Airbrush paint questions


Sr Member
Hey gang,

I generally paint with acrylics, but am interested in getting into enamels. I currently use Medea Com-Art acrylics (a sub company of Iwata) and an Iwata Eclipse BCS.

While I like the ability to shoot straight from tha can and the easy clean up, but I prefer the durability of enamels.

I keep reading about Testors Model Master paints in magazines like Fine Scale Modeler, but they never tell you if you can shoot it straight or if it has to be thinned.

So, does anyone here have any experience with this paint and know whether or not it needs to be thinned. And if needs to be thinned, what do I use? And how's the clean up?

Sorry for all the questions, but I'm sure I'm not the only one with these questions.



Sr Member
I always thin enamels. I use the MM line all the time and here in Dallas, climate does make a difference, I use a mixture of acetone and enamel.

usually around 50/50 mix



Sr Member
as a commercial airplane parts painter i will caution you to ALWAYS test your paint before you spray it .... make sure and use the same type of material and if possible the same conditions

greg is right --- tempature and humidity can really play with your paint as far as how it atomizes and flows out...

don't be TOO quick to want to thin it down... shoot a test panel with the paint as it comes

ALWAYS thin to the thick side... its easier to keep thinning rather than trying to thicken...

if you're spraying something that has got to be as perfect as you can get it, allow the paint on your test panel to dry wheather it be air dry (always takes longer) or if you are going to dry it using heat....

if you use any kind of heat to dry your test panel let it cool down by removing from the heat source and letting it cool down using room tempature... cooling it off with a fan (or other cool source) can effect the paint and the material ...

okay enough for me, i just got OFF of work ... lol good luck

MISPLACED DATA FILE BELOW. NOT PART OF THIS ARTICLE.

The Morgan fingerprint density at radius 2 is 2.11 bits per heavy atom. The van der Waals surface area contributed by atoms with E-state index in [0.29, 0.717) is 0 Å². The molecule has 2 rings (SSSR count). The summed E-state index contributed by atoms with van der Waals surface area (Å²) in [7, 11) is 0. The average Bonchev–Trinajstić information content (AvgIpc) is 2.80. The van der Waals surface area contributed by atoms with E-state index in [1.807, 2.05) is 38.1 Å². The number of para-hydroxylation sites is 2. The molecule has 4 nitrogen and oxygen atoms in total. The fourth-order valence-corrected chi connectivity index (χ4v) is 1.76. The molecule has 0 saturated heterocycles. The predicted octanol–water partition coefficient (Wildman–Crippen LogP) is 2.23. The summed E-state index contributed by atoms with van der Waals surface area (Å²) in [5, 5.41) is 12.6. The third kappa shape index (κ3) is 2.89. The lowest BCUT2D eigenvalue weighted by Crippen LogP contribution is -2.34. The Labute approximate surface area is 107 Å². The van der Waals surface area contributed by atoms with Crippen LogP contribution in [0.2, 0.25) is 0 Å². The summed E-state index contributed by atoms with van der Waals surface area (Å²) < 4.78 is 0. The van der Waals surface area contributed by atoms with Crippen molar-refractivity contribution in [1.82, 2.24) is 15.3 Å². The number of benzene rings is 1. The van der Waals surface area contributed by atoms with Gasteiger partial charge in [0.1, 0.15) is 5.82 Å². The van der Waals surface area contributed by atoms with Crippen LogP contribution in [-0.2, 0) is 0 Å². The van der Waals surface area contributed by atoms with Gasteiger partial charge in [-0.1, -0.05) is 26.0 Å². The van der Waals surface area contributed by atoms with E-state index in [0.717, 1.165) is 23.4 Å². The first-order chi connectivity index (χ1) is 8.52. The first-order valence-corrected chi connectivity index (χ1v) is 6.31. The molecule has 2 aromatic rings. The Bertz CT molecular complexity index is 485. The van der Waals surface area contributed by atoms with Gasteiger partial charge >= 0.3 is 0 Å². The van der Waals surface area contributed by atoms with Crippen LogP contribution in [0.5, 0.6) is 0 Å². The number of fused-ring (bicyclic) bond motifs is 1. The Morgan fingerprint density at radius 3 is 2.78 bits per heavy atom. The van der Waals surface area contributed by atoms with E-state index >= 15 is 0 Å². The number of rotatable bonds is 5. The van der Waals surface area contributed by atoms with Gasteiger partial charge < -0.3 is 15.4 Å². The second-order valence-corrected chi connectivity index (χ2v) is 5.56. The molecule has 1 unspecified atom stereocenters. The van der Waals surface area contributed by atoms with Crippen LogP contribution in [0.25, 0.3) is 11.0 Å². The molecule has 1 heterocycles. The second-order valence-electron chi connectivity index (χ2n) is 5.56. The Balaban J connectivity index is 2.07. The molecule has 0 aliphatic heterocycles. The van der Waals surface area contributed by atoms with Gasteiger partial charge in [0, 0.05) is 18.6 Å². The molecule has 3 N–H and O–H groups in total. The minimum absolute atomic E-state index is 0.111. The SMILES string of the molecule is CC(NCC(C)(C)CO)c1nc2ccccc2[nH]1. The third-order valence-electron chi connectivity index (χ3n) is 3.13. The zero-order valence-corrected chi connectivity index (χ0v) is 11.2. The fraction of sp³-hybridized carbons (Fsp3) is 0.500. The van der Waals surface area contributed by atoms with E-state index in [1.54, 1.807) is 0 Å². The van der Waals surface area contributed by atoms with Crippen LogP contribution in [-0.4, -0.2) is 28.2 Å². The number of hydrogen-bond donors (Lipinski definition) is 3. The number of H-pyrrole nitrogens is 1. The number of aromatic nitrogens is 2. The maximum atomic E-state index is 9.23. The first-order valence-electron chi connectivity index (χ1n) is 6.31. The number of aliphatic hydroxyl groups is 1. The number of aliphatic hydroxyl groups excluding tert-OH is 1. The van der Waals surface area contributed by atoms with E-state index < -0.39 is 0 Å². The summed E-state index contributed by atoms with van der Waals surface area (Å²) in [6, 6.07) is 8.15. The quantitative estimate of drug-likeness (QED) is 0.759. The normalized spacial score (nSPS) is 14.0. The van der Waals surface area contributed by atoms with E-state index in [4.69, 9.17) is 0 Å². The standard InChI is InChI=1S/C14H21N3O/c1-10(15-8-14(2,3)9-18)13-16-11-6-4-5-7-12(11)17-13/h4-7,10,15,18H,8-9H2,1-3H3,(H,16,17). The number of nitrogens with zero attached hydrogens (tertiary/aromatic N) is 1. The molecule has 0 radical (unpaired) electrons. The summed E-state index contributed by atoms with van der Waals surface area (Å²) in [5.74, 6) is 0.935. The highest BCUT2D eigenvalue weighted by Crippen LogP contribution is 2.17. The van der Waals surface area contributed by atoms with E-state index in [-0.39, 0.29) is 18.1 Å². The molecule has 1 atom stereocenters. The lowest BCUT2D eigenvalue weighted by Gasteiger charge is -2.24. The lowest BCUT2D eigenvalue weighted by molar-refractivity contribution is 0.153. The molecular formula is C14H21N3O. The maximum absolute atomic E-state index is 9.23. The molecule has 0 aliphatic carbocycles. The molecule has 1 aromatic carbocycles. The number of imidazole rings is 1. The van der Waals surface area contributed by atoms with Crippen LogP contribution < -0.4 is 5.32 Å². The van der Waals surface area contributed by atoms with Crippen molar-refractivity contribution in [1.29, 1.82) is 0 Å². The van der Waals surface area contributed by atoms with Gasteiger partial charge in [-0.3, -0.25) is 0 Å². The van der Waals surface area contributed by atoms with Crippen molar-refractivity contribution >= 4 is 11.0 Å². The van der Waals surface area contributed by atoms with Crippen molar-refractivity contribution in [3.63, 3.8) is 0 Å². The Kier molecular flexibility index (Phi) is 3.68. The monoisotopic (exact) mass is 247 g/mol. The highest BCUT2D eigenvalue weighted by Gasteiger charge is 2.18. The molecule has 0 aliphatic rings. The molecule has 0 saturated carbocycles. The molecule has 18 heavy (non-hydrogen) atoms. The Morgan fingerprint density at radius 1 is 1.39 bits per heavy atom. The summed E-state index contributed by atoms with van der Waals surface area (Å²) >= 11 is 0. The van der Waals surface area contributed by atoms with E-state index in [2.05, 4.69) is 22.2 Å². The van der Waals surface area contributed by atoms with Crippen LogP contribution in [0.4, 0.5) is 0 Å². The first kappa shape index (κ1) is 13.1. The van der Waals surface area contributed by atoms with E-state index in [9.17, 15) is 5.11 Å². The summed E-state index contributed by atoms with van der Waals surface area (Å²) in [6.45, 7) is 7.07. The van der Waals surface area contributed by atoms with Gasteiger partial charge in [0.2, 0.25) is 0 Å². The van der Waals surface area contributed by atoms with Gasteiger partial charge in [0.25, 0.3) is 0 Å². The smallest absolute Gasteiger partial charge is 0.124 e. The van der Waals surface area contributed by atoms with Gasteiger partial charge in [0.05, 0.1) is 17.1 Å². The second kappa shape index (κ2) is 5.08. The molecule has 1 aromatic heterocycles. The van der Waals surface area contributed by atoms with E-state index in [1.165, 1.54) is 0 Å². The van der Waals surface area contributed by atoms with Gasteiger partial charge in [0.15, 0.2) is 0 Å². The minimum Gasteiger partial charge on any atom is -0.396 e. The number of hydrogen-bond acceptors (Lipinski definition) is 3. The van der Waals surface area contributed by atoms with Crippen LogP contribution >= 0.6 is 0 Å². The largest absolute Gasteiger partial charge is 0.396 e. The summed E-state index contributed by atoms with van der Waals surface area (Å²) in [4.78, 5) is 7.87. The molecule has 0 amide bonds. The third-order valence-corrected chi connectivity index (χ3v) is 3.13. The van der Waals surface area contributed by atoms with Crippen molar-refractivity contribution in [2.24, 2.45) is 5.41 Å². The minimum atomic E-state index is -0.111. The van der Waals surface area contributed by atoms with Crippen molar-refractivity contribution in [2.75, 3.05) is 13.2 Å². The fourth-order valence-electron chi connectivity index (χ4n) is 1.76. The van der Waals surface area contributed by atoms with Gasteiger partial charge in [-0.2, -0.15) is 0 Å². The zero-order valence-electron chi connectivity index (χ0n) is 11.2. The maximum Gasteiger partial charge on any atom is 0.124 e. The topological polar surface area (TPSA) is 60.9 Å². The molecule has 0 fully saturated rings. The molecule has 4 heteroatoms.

Sr Member
Hehehe neither of the two previous posters answered you question directly so I will....

okay so JDH did in a round about way ;)

YES the Model Master enamel line of paints require thinning.

I HIGHLY recommend their Metalizer line of paints if you have any type of metalic surface to emulate. They have two types- Buffing and Non-Buffing. Which one you go with depends on what type of finish you want. You can polish the buffing paint up pretty nicely. Keep in mind you will want to use their overcoat for them though, and DO NOT touch the painted surface until you've overcoated it.

The best thing to do is just to play with the mixture to see what ratio works best through your airbrush.

....although I'm a little puzzled by why you find it difficult to thicken up your paint if you mixed it too thin there jedidave... I always just add more unthined paint into the bottle. Then again I suppose what you're mixing it in can determine how much play you have...


Sr Member
Thanks for the replies guys :).

After years of being out of the model building game, I figured it was high time to get back.

I was big into military planes (both wwII and modern) and really miss it. I only have one model left out of my collection, a P61 black widow (I'll have to post pics of that one day). I was still painting with spray cans and brushes back then.